The attorney for the child does not support a forensic evaluation of the family.

Discussion

Duration of Pendente Lite Maintenance

Domestic Relations Law Section 236(5c) states:

“c. Where the payor’s income is lower than or equal to the income cap, the court shall determine the guideline amount of temporary maintenance as follows:

(1) Where child support will be paid for children of the marriage and where the payor as defined in this subdivision is also the non-custodial parent pursuant to the child support standards act:

(a) the court shall subtract twenty-five percent of the payee’s income from twenty percent of the payor’s income.

(b) the court shall then multiply the sum of the payor’s income and the payee’s income by forty percent.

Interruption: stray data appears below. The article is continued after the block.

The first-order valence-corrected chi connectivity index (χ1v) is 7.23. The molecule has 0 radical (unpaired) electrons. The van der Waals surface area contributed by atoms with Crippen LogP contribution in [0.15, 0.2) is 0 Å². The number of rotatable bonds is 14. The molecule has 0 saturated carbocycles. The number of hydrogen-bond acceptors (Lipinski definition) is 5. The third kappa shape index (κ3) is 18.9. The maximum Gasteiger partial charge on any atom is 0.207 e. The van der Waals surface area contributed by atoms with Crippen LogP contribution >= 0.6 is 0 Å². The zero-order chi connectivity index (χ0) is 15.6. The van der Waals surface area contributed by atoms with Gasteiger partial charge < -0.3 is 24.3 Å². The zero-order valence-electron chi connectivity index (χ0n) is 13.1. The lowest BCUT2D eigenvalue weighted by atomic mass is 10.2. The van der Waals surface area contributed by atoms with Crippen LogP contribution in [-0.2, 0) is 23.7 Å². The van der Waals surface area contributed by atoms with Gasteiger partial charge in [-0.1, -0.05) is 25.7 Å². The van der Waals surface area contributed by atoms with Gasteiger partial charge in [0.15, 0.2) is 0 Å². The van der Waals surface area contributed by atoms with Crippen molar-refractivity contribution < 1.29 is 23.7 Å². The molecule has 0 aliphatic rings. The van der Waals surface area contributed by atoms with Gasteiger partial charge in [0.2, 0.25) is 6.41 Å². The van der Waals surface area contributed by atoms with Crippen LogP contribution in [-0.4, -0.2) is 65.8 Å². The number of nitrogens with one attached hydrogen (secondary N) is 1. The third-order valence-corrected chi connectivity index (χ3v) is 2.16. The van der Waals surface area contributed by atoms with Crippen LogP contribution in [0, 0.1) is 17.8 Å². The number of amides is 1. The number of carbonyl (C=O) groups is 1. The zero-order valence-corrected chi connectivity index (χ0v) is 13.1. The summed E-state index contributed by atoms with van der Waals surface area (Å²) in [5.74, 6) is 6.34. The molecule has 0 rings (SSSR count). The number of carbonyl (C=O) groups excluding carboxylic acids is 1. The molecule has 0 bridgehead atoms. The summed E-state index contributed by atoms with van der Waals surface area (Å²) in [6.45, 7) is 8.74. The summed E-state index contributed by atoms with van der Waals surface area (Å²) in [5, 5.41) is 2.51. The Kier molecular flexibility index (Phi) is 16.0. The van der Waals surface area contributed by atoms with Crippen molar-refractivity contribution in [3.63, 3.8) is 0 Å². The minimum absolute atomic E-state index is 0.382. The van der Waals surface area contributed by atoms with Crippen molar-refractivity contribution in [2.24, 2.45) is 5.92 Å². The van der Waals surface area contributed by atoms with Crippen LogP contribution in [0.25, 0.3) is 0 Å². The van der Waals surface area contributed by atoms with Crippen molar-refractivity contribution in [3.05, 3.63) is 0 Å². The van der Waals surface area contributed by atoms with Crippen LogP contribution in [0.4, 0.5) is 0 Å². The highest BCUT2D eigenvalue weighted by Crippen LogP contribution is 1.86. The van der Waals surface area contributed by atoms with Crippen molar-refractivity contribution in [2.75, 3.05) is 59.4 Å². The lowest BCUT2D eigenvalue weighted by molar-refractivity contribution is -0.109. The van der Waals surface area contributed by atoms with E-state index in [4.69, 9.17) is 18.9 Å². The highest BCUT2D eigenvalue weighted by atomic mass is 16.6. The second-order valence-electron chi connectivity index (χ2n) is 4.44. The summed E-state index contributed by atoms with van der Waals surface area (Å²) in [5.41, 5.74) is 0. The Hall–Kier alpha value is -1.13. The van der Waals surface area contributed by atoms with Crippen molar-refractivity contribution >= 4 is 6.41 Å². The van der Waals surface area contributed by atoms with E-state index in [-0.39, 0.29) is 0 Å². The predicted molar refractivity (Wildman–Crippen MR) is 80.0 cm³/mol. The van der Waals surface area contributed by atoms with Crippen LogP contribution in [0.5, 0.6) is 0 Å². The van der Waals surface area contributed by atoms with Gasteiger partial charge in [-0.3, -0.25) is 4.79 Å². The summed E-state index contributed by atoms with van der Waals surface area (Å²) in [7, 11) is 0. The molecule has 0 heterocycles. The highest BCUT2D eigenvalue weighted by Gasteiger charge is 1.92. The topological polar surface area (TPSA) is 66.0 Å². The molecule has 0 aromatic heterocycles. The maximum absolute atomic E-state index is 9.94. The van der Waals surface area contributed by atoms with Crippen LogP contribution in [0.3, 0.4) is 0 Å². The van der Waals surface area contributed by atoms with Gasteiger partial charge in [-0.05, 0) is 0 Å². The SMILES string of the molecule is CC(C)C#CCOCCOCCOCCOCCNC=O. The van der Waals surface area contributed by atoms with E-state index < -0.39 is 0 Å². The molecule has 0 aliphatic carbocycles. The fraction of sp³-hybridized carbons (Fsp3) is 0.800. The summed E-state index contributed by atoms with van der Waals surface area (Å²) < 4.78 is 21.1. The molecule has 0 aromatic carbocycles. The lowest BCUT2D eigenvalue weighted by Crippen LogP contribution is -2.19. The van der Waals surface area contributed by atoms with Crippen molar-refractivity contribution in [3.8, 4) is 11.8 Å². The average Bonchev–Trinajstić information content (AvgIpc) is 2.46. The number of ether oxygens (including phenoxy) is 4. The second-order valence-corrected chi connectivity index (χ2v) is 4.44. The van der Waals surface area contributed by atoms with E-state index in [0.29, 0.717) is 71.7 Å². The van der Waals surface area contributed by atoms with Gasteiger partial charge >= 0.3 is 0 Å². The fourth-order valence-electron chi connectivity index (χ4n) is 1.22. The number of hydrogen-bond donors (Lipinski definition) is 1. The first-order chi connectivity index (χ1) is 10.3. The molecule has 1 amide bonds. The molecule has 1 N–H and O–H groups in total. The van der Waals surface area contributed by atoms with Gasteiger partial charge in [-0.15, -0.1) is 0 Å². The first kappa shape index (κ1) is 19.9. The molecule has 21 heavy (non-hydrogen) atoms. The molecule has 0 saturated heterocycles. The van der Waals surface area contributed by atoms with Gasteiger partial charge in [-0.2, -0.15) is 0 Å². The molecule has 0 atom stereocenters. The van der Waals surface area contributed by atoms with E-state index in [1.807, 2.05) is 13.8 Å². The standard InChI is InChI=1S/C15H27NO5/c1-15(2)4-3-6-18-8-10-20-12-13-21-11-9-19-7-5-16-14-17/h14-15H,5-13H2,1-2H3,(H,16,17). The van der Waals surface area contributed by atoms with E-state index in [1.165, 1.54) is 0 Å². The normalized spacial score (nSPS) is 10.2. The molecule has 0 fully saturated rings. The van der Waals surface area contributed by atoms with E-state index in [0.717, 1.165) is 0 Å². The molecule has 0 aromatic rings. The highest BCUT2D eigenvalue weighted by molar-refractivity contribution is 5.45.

(c) the court shall subtract the payee’s income from the amount derived from clause (b) of this subparagraph.

(d) the court shall determine the lower of the two amounts derived by clauses (a) and (c) of this subparagraph.

(e) the guideline amount of temporary maintenance shall be the amount determined by clause (d) of this subparagraph except that, if the amount determined by clause (d) of this subparagraph is less than or equal to zero, the guideline amount of temporary maintenance shall be zero dollars.

(f) temporary maintenance shall be calculated prior to child support because the amount of temporary maintenance shall be subtracted from the payor’s income and added to the payee’s income as part of the calculation of the child support obligation.